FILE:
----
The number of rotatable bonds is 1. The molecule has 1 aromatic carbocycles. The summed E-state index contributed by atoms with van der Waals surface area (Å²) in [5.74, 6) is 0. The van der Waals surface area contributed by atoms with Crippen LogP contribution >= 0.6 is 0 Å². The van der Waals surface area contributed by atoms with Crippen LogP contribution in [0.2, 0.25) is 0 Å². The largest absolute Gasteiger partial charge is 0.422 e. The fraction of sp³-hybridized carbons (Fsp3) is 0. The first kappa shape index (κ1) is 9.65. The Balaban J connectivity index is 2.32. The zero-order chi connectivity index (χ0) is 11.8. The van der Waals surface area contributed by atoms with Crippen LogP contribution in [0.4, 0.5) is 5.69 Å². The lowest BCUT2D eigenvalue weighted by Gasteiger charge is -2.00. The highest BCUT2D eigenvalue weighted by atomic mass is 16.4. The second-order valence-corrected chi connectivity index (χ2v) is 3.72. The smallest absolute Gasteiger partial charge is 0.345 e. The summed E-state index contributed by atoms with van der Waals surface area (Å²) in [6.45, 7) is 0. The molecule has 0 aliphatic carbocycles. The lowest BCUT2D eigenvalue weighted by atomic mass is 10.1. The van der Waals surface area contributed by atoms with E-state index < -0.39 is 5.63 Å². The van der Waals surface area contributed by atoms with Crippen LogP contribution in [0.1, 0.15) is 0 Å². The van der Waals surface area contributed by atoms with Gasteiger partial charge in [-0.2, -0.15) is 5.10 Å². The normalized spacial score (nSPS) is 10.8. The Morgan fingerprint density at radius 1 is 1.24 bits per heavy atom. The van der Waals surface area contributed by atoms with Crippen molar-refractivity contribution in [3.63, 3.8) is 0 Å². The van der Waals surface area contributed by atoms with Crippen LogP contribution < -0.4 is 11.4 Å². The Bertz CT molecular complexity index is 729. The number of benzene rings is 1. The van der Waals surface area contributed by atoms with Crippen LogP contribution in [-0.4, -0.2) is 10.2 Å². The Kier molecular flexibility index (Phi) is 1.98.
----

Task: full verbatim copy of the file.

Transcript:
The number of rotatable bonds is 1. The molecule has 1 aromatic carbocycles. The summed E-state index contributed by atoms with van der Waals surface area (Å²) in [5.74, 6) is 0. The van der Waals surface area contributed by atoms with Crippen LogP contribution >= 0.6 is 0 Å². The van der Waals surface area contributed by atoms with Crippen LogP contribution in [0.2, 0.25) is 0 Å². The largest absolute Gasteiger partial charge is 0.422 e. The fraction of sp³-hybridized carbons (Fsp3) is 0. The first kappa shape index (κ1) is 9.65. The Balaban J connectivity index is 2.32. The zero-order chi connectivity index (χ0) is 11.8. The van der Waals surface area contributed by atoms with Crippen LogP contribution in [0.4, 0.5) is 5.69 Å². The lowest BCUT2D eigenvalue weighted by Gasteiger charge is -2.00. The highest BCUT2D eigenvalue weighted by atomic mass is 16.4. The second-order valence-corrected chi connectivity index (χ2v) is 3.72. The smallest absolute Gasteiger partial charge is 0.345 e. The summed E-state index contributed by atoms with van der Waals surface area (Å²) in [6.45, 7) is 0. The molecule has 0 aliphatic carbocycles. The lowest BCUT2D eigenvalue weighted by atomic mass is 10.1. The van der Waals surface area contributed by atoms with E-state index < -0.39 is 5.63 Å². The van der Waals surface area contributed by atoms with Crippen LogP contribution in [0.1, 0.15) is 0 Å². The van der Waals surface area contributed by atoms with Gasteiger partial charge in [-0.2, -0.15) is 5.10 Å². The normalized spacial score (nSPS) is 10.8. The Morgan fingerprint density at radius 1 is 1.24 bits per heavy atom. The van der Waals surface area contributed by atoms with Crippen molar-refractivity contribution in [3.63, 3.8) is 0 Å². The van der Waals surface area contributed by atoms with Crippen LogP contribution < -0.4 is 11.4 Å². The Bertz CT molecular complexity index is 729. The number of benzene rings is 1. The van der Waals surface area contributed by atoms with Crippen LogP contribution in [-0.4, -0.2) is 10.2 Å². The Kier molecular flexibility index (Phi) is 1.98.